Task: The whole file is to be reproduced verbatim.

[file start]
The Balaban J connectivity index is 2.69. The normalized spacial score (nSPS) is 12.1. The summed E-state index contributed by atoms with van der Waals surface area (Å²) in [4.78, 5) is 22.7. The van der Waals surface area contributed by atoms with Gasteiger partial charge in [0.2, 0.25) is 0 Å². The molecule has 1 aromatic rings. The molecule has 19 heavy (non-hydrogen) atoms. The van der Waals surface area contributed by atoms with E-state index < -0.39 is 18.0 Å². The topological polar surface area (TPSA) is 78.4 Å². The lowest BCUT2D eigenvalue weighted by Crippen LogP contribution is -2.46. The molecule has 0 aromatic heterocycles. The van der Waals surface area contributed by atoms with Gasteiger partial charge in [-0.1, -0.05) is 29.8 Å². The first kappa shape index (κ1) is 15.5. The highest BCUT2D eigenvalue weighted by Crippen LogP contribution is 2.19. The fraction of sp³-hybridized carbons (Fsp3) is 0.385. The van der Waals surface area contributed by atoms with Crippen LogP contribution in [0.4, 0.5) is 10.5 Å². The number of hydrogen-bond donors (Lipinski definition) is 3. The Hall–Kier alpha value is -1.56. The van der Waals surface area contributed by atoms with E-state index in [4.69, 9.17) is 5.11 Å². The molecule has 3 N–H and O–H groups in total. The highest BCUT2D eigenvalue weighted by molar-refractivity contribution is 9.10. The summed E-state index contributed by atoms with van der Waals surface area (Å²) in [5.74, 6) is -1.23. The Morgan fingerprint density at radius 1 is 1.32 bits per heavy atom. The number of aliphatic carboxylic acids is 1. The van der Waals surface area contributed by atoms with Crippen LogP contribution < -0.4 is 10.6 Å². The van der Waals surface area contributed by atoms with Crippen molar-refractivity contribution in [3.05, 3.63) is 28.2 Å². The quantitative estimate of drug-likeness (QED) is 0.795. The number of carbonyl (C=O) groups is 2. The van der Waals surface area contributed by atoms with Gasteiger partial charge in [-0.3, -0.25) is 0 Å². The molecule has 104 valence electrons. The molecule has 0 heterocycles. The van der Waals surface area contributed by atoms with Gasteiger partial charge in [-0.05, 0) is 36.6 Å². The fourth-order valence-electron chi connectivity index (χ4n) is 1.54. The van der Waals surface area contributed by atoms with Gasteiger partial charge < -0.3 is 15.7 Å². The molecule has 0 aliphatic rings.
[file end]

The Balaban J connectivity index is 2.69. The normalized spacial score (nSPS) is 12.1. The summed E-state index contributed by atoms with van der Waals surface area (Å²) in [4.78, 5) is 22.7. The van der Waals surface area contributed by atoms with Gasteiger partial charge in [0.2, 0.25) is 0 Å². The molecule has 1 aromatic rings. The molecule has 19 heavy (non-hydrogen) atoms. The van der Waals surface area contributed by atoms with E-state index < -0.39 is 18.0 Å². The topological polar surface area (TPSA) is 78.4 Å². The lowest BCUT2D eigenvalue weighted by Crippen LogP contribution is -2.46. The molecule has 0 aromatic heterocycles. The van der Waals surface area contributed by atoms with Gasteiger partial charge in [-0.1, -0.05) is 29.8 Å². The first kappa shape index (κ1) is 15.5. The highest BCUT2D eigenvalue weighted by Crippen LogP contribution is 2.19. The fraction of sp³-hybridized carbons (Fsp3) is 0.385. The van der Waals surface area contributed by atoms with Crippen LogP contribution in [0.4, 0.5) is 10.5 Å². The number of hydrogen-bond donors (Lipinski definition) is 3. The Hall–Kier alpha value is -1.56. The van der Waals surface area contributed by atoms with E-state index in [4.69, 9.17) is 5.11 Å². The molecule has 3 N–H and O–H groups in total. The highest BCUT2D eigenvalue weighted by molar-refractivity contribution is 9.10. The summed E-state index contributed by atoms with van der Waals surface area (Å²) in [5.74, 6) is -1.23. The Morgan fingerprint density at radius 1 is 1.32 bits per heavy atom. The number of aliphatic carboxylic acids is 1. The van der Waals surface area contributed by atoms with Crippen LogP contribution < -0.4 is 10.6 Å². The van der Waals surface area contributed by atoms with Crippen molar-refractivity contribution in [3.05, 3.63) is 28.2 Å². The quantitative estimate of drug-likeness (QED) is 0.795. The number of carbonyl (C=O) groups is 2. The van der Waals surface area contributed by atoms with Gasteiger partial charge in [-0.3, -0.25) is 0 Å². The molecule has 104 valence electrons. The molecule has 0 heterocycles. The van der Waals surface area contributed by atoms with Gasteiger partial charge in [-0.05, 0) is 36.6 Å². The fourth-order valence-electron chi connectivity index (χ4n) is 1.54. The van der Waals surface area contributed by atoms with Gasteiger partial charge < -0.3 is 15.7 Å². The molecule has 0 aliphatic rings.